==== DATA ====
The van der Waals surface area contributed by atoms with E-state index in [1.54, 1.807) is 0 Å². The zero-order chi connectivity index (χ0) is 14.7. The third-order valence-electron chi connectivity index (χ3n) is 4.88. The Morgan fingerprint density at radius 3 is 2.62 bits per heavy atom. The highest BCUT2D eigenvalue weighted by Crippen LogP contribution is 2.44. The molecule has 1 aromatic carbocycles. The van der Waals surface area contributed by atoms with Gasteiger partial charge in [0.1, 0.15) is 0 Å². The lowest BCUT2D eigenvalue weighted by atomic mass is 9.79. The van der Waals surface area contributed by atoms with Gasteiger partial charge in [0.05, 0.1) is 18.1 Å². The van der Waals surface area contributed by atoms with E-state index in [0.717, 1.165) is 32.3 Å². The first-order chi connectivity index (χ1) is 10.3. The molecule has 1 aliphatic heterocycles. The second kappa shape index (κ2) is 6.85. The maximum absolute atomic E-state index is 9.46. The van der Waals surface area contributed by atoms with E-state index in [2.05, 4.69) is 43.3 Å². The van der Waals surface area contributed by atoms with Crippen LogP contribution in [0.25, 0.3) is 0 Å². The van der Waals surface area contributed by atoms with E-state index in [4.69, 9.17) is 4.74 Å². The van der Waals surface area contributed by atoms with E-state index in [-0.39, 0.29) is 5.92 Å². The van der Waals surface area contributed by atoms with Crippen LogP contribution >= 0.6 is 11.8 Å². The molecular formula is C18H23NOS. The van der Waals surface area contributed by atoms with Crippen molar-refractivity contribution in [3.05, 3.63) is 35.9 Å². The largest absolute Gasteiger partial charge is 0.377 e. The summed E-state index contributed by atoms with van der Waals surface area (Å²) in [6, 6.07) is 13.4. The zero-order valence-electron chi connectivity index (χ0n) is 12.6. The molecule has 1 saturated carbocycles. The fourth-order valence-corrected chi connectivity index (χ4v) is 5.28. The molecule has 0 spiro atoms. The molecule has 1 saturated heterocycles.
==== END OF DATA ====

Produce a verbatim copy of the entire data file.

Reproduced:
The van der Waals surface area contributed by atoms with E-state index in [1.54, 1.807) is 0 Å². The zero-order chi connectivity index (χ0) is 14.7. The third-order valence-electron chi connectivity index (χ3n) is 4.88. The Morgan fingerprint density at radius 3 is 2.62 bits per heavy atom. The highest BCUT2D eigenvalue weighted by Crippen LogP contribution is 2.44. The molecule has 1 aromatic carbocycles. The van der Waals surface area contributed by atoms with Gasteiger partial charge in [0.1, 0.15) is 0 Å². The lowest BCUT2D eigenvalue weighted by atomic mass is 9.79. The van der Waals surface area contributed by atoms with Gasteiger partial charge in [0.05, 0.1) is 18.1 Å². The van der Waals surface area contributed by atoms with E-state index in [0.717, 1.165) is 32.3 Å². The first-order chi connectivity index (χ1) is 10.3. The molecule has 1 aliphatic heterocycles. The second kappa shape index (κ2) is 6.85. The maximum absolute atomic E-state index is 9.46. The van der Waals surface area contributed by atoms with E-state index in [2.05, 4.69) is 43.3 Å². The van der Waals surface area contributed by atoms with Crippen LogP contribution in [0.25, 0.3) is 0 Å². The van der Waals surface area contributed by atoms with E-state index in [4.69, 9.17) is 4.74 Å². The van der Waals surface area contributed by atoms with E-state index in [-0.39, 0.29) is 5.92 Å². The van der Waals surface area contributed by atoms with Crippen LogP contribution >= 0.6 is 11.8 Å². The molecular formula is C18H23NOS. The van der Waals surface area contributed by atoms with Crippen molar-refractivity contribution in [3.05, 3.63) is 35.9 Å². The largest absolute Gasteiger partial charge is 0.377 e. The summed E-state index contributed by atoms with van der Waals surface area (Å²) in [6, 6.07) is 13.4. The zero-order valence-electron chi connectivity index (χ0n) is 12.6. The molecule has 1 saturated carbocycles. The fourth-order valence-corrected chi connectivity index (χ4v) is 5.28. The molecule has 0 spiro atoms. The molecule has 1 saturated heterocycles.